Fantasy, history, folklore, memorable characters, and even a hint of humor converge for a great read.

THE CRYSTAL RIBBON

This hopeful coming-of-age story weaves together historical facts and spiritual/cultural beliefs to tell a tale of empowerment from the perspective of a poor, young female—one of the lowliest members of society in medieval China.

Using fitting metaphors and similes—“a metal wok as big as a wheel cart” and “fuzz…as curly as tea leaves”—debut author Lim effectively transports readers to a rural village in 1102 China. Jing, 11, an illiterate but intelligent farmer’s daughter, despises her name because her peers make fun of it. Her name, Jing (crystal), is a homonym for jing, animal spirits in the process of transforming into deities. However, Jing has bigger things to worry about when she’s married off to become a 3-year-old boy’s “wife” and, more realistically, nursemaid. Over the next few years, Jing endures much hardship. She is physically and emotionally tortured by her in-laws and eventually sold to a house of courtesans. Fortunately, Jing manages to escape and returns to her home village, but not without the help of several jing. As she and her companions adventure together, Jing realizes her destiny is intrinsically intertwined with the Great Golden Huli Jing, her village’s guardian fox jing. Although some of the dialogue and action may seem uncharacteristic of the time and culture, they are no distraction. Lim eloquently relates Jing’s journey from blindly obedient little girl to strong, confident young woman. In the end, Jing knows exactly what she wants, follows through, and finds refuge.

Fantasy, history, folklore, memorable characters, and even a hint of humor converge for a great read. (Historical fantasy. 9-14)

Pub Date: Jan. 31, 2017

ISBN: 978-0-545-76703-3

Page Count: 352

Publisher: Scholastic

Review Posted Online: Sept. 19, 2016

Kirkus Reviews Issue: Oct. 1, 2016

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Poet Alexander deftly reveals the power of the format to pack an emotional punch.

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THE CROSSOVER

Basketball-playing twins find challenges to their relationship on and off the court as they cope with changes in their lives.

Josh Bell and his twin, Jordan, aka JB, are stars of their school basketball team. They are also successful students, since their educator mother will stand for nothing else. As the two middle schoolers move to a successful season, readers can see their differences despite the sibling connection. After all, Josh has dreadlocks and is quiet on court, and JB is bald and a trash talker. Their love of the sport comes from their father, who had also excelled in the game, though his championship was achieved overseas. Now, however, he does not have a job and seems to have health problems the parents do not fully divulge to the boys. The twins experience their first major rift when JB is attracted to a new girl in their school, and Josh finds himself without his brother. This novel in verse is rich in character and relationships. Most interesting is the family dynamic that informs so much of the narrative, which always reveals, never tells. While Josh relates the story, readers get a full picture of major and minor players. The basketball action provides energy and rhythm for a moving story.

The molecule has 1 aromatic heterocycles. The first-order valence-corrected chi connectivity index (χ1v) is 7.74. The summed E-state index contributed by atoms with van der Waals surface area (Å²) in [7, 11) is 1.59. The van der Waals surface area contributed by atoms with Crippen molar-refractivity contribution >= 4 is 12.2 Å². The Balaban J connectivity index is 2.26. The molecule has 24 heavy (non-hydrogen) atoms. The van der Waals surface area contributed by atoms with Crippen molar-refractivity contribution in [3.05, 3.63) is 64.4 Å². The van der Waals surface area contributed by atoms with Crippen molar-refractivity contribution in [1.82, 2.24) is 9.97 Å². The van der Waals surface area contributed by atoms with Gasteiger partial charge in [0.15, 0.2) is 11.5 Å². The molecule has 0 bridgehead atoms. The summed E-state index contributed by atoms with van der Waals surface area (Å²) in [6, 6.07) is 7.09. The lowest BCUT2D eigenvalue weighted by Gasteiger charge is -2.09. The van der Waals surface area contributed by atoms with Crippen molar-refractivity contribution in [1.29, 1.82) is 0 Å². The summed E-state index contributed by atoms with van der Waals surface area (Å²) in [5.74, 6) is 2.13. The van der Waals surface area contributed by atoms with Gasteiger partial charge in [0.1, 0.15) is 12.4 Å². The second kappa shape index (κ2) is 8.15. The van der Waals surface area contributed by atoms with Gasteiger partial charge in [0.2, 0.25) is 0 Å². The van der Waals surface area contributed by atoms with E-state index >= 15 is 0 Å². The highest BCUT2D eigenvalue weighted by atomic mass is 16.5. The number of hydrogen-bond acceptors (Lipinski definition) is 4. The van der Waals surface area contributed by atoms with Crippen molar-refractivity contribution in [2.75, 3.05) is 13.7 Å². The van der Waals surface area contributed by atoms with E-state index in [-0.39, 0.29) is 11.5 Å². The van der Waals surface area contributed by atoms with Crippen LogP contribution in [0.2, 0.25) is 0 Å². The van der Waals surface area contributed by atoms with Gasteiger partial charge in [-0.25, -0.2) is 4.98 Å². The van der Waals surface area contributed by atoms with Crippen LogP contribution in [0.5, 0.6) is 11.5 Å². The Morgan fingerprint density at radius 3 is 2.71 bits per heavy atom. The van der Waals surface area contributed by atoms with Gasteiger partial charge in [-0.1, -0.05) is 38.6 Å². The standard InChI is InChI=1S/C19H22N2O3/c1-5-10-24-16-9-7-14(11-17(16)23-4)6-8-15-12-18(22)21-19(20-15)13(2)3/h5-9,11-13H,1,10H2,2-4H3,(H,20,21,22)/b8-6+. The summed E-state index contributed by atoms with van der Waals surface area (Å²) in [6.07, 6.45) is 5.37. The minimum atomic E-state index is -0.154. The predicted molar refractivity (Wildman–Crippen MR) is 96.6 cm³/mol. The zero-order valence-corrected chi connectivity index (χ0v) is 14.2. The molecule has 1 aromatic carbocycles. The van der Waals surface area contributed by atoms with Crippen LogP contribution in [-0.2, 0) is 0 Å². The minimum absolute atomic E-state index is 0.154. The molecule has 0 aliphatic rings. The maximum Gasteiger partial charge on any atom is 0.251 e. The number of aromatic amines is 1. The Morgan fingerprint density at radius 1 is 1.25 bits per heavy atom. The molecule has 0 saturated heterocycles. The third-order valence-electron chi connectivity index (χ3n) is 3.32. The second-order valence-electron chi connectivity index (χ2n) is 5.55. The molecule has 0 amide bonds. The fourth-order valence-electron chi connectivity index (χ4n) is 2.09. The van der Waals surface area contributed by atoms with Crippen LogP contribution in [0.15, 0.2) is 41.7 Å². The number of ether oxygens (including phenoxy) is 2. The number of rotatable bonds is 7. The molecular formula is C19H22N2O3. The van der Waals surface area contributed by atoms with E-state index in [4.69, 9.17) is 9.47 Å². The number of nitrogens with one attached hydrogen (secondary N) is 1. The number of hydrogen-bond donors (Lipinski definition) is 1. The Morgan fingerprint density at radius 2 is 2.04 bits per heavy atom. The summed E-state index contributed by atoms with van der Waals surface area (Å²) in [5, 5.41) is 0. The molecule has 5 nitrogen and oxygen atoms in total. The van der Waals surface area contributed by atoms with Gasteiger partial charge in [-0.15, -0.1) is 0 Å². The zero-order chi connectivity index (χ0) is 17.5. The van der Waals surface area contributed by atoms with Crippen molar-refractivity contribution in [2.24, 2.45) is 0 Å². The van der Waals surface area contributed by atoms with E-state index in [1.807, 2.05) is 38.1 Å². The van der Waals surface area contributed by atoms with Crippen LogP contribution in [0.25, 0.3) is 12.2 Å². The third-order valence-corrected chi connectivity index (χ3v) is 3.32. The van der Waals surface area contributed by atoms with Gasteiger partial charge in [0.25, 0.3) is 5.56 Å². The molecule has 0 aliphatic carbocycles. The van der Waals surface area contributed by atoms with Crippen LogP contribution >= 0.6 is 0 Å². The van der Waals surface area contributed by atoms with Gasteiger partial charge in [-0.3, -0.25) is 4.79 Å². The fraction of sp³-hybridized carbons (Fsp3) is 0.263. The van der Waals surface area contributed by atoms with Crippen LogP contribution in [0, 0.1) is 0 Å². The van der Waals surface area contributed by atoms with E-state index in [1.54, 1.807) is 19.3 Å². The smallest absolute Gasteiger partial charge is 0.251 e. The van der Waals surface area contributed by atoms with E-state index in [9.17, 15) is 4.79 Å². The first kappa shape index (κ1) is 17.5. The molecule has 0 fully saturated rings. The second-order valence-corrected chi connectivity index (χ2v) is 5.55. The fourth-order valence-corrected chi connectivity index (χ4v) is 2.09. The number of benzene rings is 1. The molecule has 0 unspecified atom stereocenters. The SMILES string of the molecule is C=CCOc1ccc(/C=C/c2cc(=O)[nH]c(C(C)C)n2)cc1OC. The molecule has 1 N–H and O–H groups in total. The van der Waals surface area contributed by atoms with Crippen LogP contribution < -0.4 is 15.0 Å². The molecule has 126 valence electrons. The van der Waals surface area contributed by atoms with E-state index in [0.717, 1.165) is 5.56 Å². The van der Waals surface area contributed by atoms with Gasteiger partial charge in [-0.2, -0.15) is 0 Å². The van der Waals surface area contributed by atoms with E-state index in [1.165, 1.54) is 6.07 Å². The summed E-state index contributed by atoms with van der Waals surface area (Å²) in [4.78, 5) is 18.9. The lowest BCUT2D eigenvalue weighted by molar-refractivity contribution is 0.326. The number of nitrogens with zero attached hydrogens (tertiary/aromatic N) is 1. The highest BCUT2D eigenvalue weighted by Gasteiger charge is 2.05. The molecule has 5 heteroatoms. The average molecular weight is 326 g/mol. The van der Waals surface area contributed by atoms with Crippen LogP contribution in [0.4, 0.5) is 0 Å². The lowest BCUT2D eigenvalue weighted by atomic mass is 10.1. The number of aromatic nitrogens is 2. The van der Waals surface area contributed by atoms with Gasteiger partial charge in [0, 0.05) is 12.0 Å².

Poet Alexander deftly reveals the power of the format to pack an emotional punch. (Verse fiction. 9-12)

Pub Date: March 18, 2014

ISBN: 978-0-544-10771-7

Page Count: 240

Publisher: HMH Books

Review Posted Online: Dec. 18, 2013

Kirkus Reviews Issue: Jan. 15, 2014

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Bold and nuanced, this intercultural “cook book” dishes up hearty morsels well worth savoring.

MEASURING UP

An aspiring young chef discovers her innate resourcefulness and the courage of her convictions.

In this contemporary immigrant story, 12-year-old Cici moves from Taiwan to Seattle with her professional parents, who promote a straightforward formula for success: “good grades, good college, good job.” Cici, however, is sad to leave her grandmother and is determined to bring A-má to the United States for her 70th birthday. When a junior cooking contest presents the prospect of funding A-má’s airfare, Cici, an able chef, aims to win and begins making “American” foods. Working with her in-contest partner Miranda, Cici learns to make porcini risotto, not to overcook pasta, and that she is a super taster. This revelation reminds readers of the secret spice mixture that A-má taught Cici when she was little—will it help her win the contest? Similar hints of superhero identity lurk throughout this textured graphic novel filled with heart and humor, centering girls with budding ambitions, subverting tropes, and celebrating everyday heroes—including the librarian who introduces Cici to Julia Child. Word to the wise: Readers should not pick up this book while hungry unless they have treats nearby such as Taiwanese minced pork over rice, or at least a bubble tea to go with that pineapple cake and zucchini chocolate cookie.

Bold and nuanced, this intercultural “cook book” dishes up hearty morsels well worth savoring. (Graphic fiction. 9-13)

Pub Date: Oct. 27, 2020

ISBN: 978-0-06-297387-0

Page Count: 208

Publisher: HarperAlley

Review Posted Online: Sept. 1, 2020

Kirkus Reviews Issue: Sept. 15, 2020

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